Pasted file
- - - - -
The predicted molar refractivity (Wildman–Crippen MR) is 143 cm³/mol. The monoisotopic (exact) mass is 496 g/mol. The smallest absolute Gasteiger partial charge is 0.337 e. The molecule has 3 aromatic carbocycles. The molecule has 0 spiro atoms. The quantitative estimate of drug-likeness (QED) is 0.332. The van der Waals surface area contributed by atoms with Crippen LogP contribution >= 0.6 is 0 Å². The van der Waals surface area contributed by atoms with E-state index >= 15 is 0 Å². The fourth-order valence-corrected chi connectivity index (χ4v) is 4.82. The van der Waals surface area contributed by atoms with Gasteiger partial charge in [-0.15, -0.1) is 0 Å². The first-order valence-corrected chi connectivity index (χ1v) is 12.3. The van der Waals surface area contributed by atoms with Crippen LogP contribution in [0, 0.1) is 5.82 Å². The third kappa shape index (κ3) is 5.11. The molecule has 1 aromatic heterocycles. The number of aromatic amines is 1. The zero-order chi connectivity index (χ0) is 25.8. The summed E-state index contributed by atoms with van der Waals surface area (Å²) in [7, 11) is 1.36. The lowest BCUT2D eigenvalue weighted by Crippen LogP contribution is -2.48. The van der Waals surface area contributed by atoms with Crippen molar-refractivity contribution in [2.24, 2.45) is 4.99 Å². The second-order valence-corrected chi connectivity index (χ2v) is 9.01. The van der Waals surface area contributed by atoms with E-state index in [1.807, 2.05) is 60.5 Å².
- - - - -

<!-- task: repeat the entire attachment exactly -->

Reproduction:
The predicted molar refractivity (Wildman–Crippen MR) is 143 cm³/mol. The monoisotopic (exact) mass is 496 g/mol. The smallest absolute Gasteiger partial charge is 0.337 e. The molecule has 3 aromatic carbocycles. The molecule has 0 spiro atoms. The quantitative estimate of drug-likeness (QED) is 0.332. The van der Waals surface area contributed by atoms with Crippen LogP contribution >= 0.6 is 0 Å². The van der Waals surface area contributed by atoms with E-state index >= 15 is 0 Å². The fourth-order valence-corrected chi connectivity index (χ4v) is 4.82. The van der Waals surface area contributed by atoms with Gasteiger partial charge in [-0.15, -0.1) is 0 Å². The first-order valence-corrected chi connectivity index (χ1v) is 12.3. The van der Waals surface area contributed by atoms with Crippen LogP contribution in [0, 0.1) is 5.82 Å². The third kappa shape index (κ3) is 5.11. The molecule has 1 aromatic heterocycles. The number of aromatic amines is 1. The zero-order chi connectivity index (χ0) is 25.8. The summed E-state index contributed by atoms with van der Waals surface area (Å²) in [7, 11) is 1.36. The lowest BCUT2D eigenvalue weighted by Crippen LogP contribution is -2.48. The van der Waals surface area contributed by atoms with Crippen molar-refractivity contribution in [2.24, 2.45) is 4.99 Å². The second-order valence-corrected chi connectivity index (χ2v) is 9.01. The van der Waals surface area contributed by atoms with E-state index in [1.807, 2.05) is 60.5 Å².